We strongly condemn the human rights violations that occur on the island of Farmakonisi and nearby at sea. We demand the immediate transfer of refugees from Farmakonisi to other islands where support is available and where people are not subjected to military control. We also demand an adequate reception infrastructure and that the UNHCR, NGOs and civil solidarity groups are granted access to this military island.
In the past weeks, the Alarm Phone reported repeatedly about the life-threatening situation that travellers face who, after crossing the Aegean Sea, stranded on different Greek islands for hours or days until getting rescued by Greek authorities. One island where many people frequently strand and where they, at times, get stuck for several days and nights, is the island of Farmakonisi. The situation for travellers landing there is different from the ones on all the other islands in this area, due to the island’s special status.
Farmakonisi is an uninhabited island, a military observatory and restricted area. A military special monitoring unit is stationed there and the Ministry of Defence is its responsible authority. The current situation on this island is particularly dramatic for refugees due to the absence of any reception infrastructure. Newly arriving people are dealt with only by the military until the port authority from Leros arrive to pick them up and transfer them. Access to Farmakonisi in order to address the basic needs of newcomers has never been granted to NGOs and the UNHCR. For a long time now, the UNHCR is seeking to receive the permission to set up a first reception facility on the island.
Usually, refugees are not offered required amounts of food, water or adequate shelter. Sometimes they even receive neither food nor water for several hours. In many distress cases when people reported to us from the island, they stated that they had to wait without blankets, none were given even to the smallest infants. And of course, considering that many refugees are survivors of war, facing military forces after the traumatic experience of crossing the sea by boat is a difficult situation in itself.
The personnel of the coastguard on Leros, who are responsible to transfer travellers off Farmakonisi, often do not respond in a timely manner to distress calls of stranded groups. We have testimonies suggesting that many were even forced to stay on Farmakonisi for several days and nights before being transferred.
Moreover, travellers have reported ill-treatment by the military personnel on the island, stating that they had been threatened and beaten. We acknowledge that compared to the situation in the past, such cases of violence seem to occur less frequently. Yet, impunity seemingly characterizes any human rights violations connected to this island until today.
However, many human rights violations on Farmakonisi concerning illegal push-back practices have been exposed by different human rights groups throughout the last three years. Newcomers were detained on the island, sometimes mistreated and even tortured (1). Farmakonisi became specifically well known when, on the 20th of January 2014, eight children and three women died when their vessel capsized near the island while being towed by the Greek coastguard, in what seems to have been a pushback operation in breach of international law. In July 2014, survivors and families of the victims made an appeal for justice after Greek courts stopped all further investigations in Greece (2). In January 2015, the case was brought before the European Court of Human Rights.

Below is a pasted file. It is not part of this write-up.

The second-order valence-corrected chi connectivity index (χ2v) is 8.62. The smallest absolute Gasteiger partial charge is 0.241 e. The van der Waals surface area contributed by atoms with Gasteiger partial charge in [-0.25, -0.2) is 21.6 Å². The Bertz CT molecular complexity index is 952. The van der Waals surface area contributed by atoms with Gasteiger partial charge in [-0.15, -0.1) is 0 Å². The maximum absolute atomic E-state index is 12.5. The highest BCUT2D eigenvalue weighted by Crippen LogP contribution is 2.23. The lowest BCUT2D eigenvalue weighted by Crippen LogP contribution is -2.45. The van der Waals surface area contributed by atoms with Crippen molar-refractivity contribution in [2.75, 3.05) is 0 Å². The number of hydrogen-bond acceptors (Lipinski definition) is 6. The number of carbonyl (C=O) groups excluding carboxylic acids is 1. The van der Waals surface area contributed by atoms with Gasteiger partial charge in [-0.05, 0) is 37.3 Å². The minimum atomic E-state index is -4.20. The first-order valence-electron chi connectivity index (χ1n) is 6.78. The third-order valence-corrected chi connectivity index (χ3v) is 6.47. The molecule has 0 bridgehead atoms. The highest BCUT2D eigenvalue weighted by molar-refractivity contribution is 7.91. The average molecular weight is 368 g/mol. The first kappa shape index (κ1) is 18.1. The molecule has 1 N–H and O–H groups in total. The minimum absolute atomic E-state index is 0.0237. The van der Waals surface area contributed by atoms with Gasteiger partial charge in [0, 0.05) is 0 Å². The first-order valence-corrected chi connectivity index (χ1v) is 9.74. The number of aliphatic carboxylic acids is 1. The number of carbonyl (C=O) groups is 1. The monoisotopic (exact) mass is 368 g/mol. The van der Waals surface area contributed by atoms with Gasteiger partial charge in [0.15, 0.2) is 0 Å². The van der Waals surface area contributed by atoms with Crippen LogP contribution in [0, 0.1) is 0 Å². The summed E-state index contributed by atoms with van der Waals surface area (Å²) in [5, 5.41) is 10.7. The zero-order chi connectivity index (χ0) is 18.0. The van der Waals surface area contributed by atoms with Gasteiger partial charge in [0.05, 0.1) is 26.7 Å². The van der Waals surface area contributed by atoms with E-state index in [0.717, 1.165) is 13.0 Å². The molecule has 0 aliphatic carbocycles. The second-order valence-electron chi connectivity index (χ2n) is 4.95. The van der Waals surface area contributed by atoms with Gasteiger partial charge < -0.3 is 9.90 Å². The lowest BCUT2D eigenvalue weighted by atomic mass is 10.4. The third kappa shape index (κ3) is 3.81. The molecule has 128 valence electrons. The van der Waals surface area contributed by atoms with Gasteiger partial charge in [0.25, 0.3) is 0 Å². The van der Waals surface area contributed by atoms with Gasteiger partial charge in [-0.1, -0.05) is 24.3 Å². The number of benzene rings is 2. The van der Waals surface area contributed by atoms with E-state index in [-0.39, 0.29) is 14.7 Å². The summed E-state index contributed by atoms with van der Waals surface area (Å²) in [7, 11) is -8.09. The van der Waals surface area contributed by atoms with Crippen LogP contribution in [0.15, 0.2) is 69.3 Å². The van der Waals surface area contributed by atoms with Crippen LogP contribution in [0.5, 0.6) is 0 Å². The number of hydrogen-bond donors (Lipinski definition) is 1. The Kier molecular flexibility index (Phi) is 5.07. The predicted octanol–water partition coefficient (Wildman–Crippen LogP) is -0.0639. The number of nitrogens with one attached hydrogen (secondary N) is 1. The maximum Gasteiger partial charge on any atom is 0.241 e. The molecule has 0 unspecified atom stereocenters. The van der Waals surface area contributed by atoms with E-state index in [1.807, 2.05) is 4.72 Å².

We as the Alarm Phone nowadays receive many emergency calls from Farmakonisi. We continue to offer support in co-operation with the responsible authorities, but we also document testimonies of alleged human rights violations and pass them on not only to the authorities for further internal investigation but also to the public.
Each individual failure to assist a person in danger and each separate ill-treatment should be brought to justice. Human suffering needs to take an end. Refugees are no territorial invaders or military targets but people in need of international protection.
We repeat once more: We strongly condemn any human rights violations that occur on the island of Farmakonisi and nearby at sea. We demand the immediate transfer of refugees from Farmakonisi to other islands where support is feasible and where people are free. We also demand that the UNHCR, NGOs and civil solidarity groups are granted access to this military island to set up an adequate reception infrastructure.
Freedom of movement is everybody’s right!
Alarm Phone, 15 December 2015
Farmakonisi (Greek: Φαρμακονήσι) lies south of Agathonisi, east of the islands of Leipsoi, Patmos and Leros, and north of the islands of Kalymnos and Pserimos.
(1) Pro Asyl published a very detailed report on push-backs in November 2013 and exposed several such instances near Farmakonisi, including cases where the travellers had already landed on the island of Farmakonisi and were pushed back afterwards. See: http://www.proasyl.de/fileadmin/fmdam/l_EU_Fluechtlingspolitik/proasyl_pushed_back_24.01.14_a4.pdf
(2) The appeal of the survivors and families can be found here: http://www.proasyl.de/en/home/farmakonisi-we-demand-justice/